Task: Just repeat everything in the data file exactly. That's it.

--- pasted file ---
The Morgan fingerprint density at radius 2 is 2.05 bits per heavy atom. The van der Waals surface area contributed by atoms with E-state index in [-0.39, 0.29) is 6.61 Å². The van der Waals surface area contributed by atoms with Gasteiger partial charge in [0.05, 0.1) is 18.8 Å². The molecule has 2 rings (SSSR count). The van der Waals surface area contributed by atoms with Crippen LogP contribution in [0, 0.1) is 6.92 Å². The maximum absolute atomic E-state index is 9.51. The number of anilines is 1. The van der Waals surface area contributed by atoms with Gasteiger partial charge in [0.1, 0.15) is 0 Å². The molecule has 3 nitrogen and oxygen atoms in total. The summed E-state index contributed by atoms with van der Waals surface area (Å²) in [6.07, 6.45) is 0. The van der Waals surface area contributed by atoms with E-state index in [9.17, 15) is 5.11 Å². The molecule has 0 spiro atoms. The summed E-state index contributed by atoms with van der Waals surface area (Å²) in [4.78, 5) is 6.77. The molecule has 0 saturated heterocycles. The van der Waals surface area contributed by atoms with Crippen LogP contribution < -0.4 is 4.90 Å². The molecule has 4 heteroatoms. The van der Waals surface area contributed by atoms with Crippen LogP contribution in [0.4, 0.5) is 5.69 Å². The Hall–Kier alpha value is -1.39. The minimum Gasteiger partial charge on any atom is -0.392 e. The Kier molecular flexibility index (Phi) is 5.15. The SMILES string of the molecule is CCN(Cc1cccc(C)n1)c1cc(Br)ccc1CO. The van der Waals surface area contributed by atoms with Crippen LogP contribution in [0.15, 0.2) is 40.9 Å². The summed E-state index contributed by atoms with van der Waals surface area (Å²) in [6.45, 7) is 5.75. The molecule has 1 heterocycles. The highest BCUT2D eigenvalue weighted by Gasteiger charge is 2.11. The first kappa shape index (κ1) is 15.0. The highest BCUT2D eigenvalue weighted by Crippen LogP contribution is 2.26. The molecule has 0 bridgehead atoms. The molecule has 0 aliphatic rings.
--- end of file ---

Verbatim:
The Morgan fingerprint density at radius 2 is 2.05 bits per heavy atom. The van der Waals surface area contributed by atoms with E-state index in [-0.39, 0.29) is 6.61 Å². The van der Waals surface area contributed by atoms with Gasteiger partial charge in [0.05, 0.1) is 18.8 Å². The molecule has 2 rings (SSSR count). The van der Waals surface area contributed by atoms with Crippen LogP contribution in [0, 0.1) is 6.92 Å². The maximum absolute atomic E-state index is 9.51. The number of anilines is 1. The van der Waals surface area contributed by atoms with Gasteiger partial charge in [0.1, 0.15) is 0 Å². The molecule has 3 nitrogen and oxygen atoms in total. The summed E-state index contributed by atoms with van der Waals surface area (Å²) in [6.07, 6.45) is 0. The van der Waals surface area contributed by atoms with E-state index in [9.17, 15) is 5.11 Å². The molecule has 0 spiro atoms. The summed E-state index contributed by atoms with van der Waals surface area (Å²) in [4.78, 5) is 6.77. The molecule has 0 saturated heterocycles. The van der Waals surface area contributed by atoms with Crippen LogP contribution < -0.4 is 4.90 Å². The molecule has 4 heteroatoms. The van der Waals surface area contributed by atoms with Crippen LogP contribution in [0.4, 0.5) is 5.69 Å². The Hall–Kier alpha value is -1.39. The minimum Gasteiger partial charge on any atom is -0.392 e. The Kier molecular flexibility index (Phi) is 5.15. The SMILES string of the molecule is CCN(Cc1cccc(C)n1)c1cc(Br)ccc1CO. The van der Waals surface area contributed by atoms with Crippen LogP contribution in [0.15, 0.2) is 40.9 Å². The summed E-state index contributed by atoms with van der Waals surface area (Å²) in [6.45, 7) is 5.75. The molecule has 1 heterocycles. The highest BCUT2D eigenvalue weighted by Gasteiger charge is 2.11. The first kappa shape index (κ1) is 15.0. The highest BCUT2D eigenvalue weighted by Crippen LogP contribution is 2.26. The molecule has 0 bridgehead atoms. The molecule has 0 aliphatic rings.